How Magic Becomes Science. Have you ever unloaded a BEAUTIFUL piece from the kiln and thought, “Gee, I wish I could remember how I did that”? A big part of glaze testing and advancing your understanding of glazes is record keeping. Whether you’re dipping test tiles or…
Kiln wash is a material that you can paint onto your kiln shelves. It looks very similar to a glaze when being applied. It acts as a barrier to prevent unexpected glaze runs or drips from ruining your shelves. Kiln shelves are made of a hard material that is similar to…
If you have too much clay in a glaze recipe, you might have issues with your glaze crawling during the firing. Crawling is where the glaze pulls away from the clay body due to a combination of shrinkage, poor adhesion and high surface tension.
In this post, you’ll learn how to make a cone pack using pyrometric witness cones set into a coil of clay. Cones are important for measuring the heatwork of your firings.
I receive a lot of glaze questions and the first question I generally ask in return is “What did the cones look like?” Knowing whether the kiln was over- or under-fired is important for diagnosing many glaze issues. Sometimes I’m told a kiln temperature in response. But…
If you’ve been glazing for any length of time, you may have heard about the importance of measuring the specific gravity of your glazes and you may have found yourself wondering: “If it’s so important to measure specific gravity, why aren’t specific gravity values published on glaze recipes?”
Has this ever happened to you? You mix up a test batch of a new glaze, dip a test tile and you like the result, so you mix up a large bucket, dip a test tile and your results look nothing like your test batch?
What Does a Ceramics Studio Technician Do? Since 2015, I’ve been a ceramics studio technician at a community pottery studio. We run 14 classes per week for both adults and children. We also have an open studio drop-in program where 60 registered members can…
If you’re anything like me, then your first kiln wasn’t or isn’t going to be the digital programmable kind. Many of us start out with a manual kiln that we got second hand. I have 4 different sized kilns in my home studio and none of them are digital or programmable.
Are you ready to start mixing your own glazes? Perhaps you’ve reached the point in your ceramics journey that you want to start understanding the materials you’re working with and what is actually happening when you put your pottery into the kiln.
Have you been looking for new glazes to add to your glaze palette? If so, I have 99 different cone 6 glazes you can try. That probably sounds like a lot to look through, but it’s really just 9 base glaze recipes plus 10 colour variations each.
This post will give you an idea about the differences between commercial glazes and mixing your own from cratch.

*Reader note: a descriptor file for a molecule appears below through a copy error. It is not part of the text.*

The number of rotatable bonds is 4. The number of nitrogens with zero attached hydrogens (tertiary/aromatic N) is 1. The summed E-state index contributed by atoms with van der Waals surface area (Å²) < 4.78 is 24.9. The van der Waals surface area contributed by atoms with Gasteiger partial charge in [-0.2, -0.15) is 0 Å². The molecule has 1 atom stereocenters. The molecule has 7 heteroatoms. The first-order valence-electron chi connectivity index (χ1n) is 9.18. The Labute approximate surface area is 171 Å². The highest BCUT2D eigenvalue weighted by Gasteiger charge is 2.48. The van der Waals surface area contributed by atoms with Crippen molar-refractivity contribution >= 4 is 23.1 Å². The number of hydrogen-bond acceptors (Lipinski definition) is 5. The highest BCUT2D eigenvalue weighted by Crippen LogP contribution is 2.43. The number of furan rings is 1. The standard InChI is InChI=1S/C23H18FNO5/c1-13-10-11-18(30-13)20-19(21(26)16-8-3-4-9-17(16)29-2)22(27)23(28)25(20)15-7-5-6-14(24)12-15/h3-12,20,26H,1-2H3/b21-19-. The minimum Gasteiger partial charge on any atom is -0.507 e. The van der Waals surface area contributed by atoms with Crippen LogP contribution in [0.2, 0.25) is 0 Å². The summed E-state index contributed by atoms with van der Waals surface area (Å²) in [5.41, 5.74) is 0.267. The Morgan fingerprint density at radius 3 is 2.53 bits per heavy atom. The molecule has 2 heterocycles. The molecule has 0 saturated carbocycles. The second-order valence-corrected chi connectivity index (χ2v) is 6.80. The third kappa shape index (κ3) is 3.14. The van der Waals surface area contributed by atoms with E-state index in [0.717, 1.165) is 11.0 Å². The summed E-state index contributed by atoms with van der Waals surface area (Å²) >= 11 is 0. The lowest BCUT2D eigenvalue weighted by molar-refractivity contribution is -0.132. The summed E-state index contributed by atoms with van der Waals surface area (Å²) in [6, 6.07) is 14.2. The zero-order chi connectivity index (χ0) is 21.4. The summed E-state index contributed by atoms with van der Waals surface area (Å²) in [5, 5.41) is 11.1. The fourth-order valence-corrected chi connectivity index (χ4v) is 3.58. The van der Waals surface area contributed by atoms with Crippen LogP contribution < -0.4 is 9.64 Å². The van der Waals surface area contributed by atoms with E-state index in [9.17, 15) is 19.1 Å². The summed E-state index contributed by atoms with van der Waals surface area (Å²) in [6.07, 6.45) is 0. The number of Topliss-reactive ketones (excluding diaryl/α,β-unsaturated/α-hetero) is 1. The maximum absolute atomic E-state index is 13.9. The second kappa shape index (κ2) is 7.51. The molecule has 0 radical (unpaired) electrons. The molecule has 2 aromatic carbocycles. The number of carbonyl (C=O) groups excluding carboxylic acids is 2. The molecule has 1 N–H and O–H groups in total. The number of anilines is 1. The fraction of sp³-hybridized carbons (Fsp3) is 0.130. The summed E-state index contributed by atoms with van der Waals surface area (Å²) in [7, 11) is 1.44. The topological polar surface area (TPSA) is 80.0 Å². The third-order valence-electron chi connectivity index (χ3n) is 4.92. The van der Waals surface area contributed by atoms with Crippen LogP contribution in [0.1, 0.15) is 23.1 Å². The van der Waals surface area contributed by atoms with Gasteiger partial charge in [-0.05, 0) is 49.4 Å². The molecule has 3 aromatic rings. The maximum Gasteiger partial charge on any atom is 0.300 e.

If you run a community studio or your personal studio is high production, you probably have a lot of clay scraps to deal with. This article will describe the clay reclaim process we use at the very busy pottery studio where I worked as technician for 6 years.
As clay artists, we’re so lucky that we can reduce the amount of waste we produce by reclaiming or recycling our unfired clay. When we make something that cracks, warps or doesn’t look how we wanted it to, we can reclaim our clay, bringing it back to its original state so…
Glaze results on the thin side? As a studio technician at a busy pottery studio, it’s my job to mix and maintain 20 different studio glazes. I’m also the one studio users often go to for help when their glazes don’t work out as they had hoped. Every now and then…
Do you have a matte glaze that you wish was a bit glossier, or would you like a glossy version of one of your matte glazes? It’s really easy to convert a matte glaze to a glossy glaze, just by adding one ingredient…
Flocculate… What Does That Even Mean? You may have heard this term “flocculate” in reference to glazes and thought it was a funny word but you’ve never really known what it means. Or you may have been told what it means several times and still…
Have you ever had a glaze settle into a rock hard layer on the bottom of your glaze bucket? It’s impossible to mix and even if you do get it mixed, it just settles out again. This annoying phenomenon is called “hard-panning” and it often happens to glazes that don’t have enough…
“O La Fuente”
by Sue McLeod
Published in 500 Teapots – Volume 2
"Understanding Cone 6" - Pittsburgh 2018
My NCECA presentation Understanding Cone 6 is all about using glaze chemistry, the Unity Molecular Formula and the Stull chart to understand how different surfaces are created at cone 6.
Which glaze formulas are likely to be matte or glossy? Which ones are likely to be crazed or be under-fired? How does flux ratio impact fired results?
Click here to read or watch/listen to this presentation on my website.
Understanding Cone 6 presentation slides and script are also available as a free download!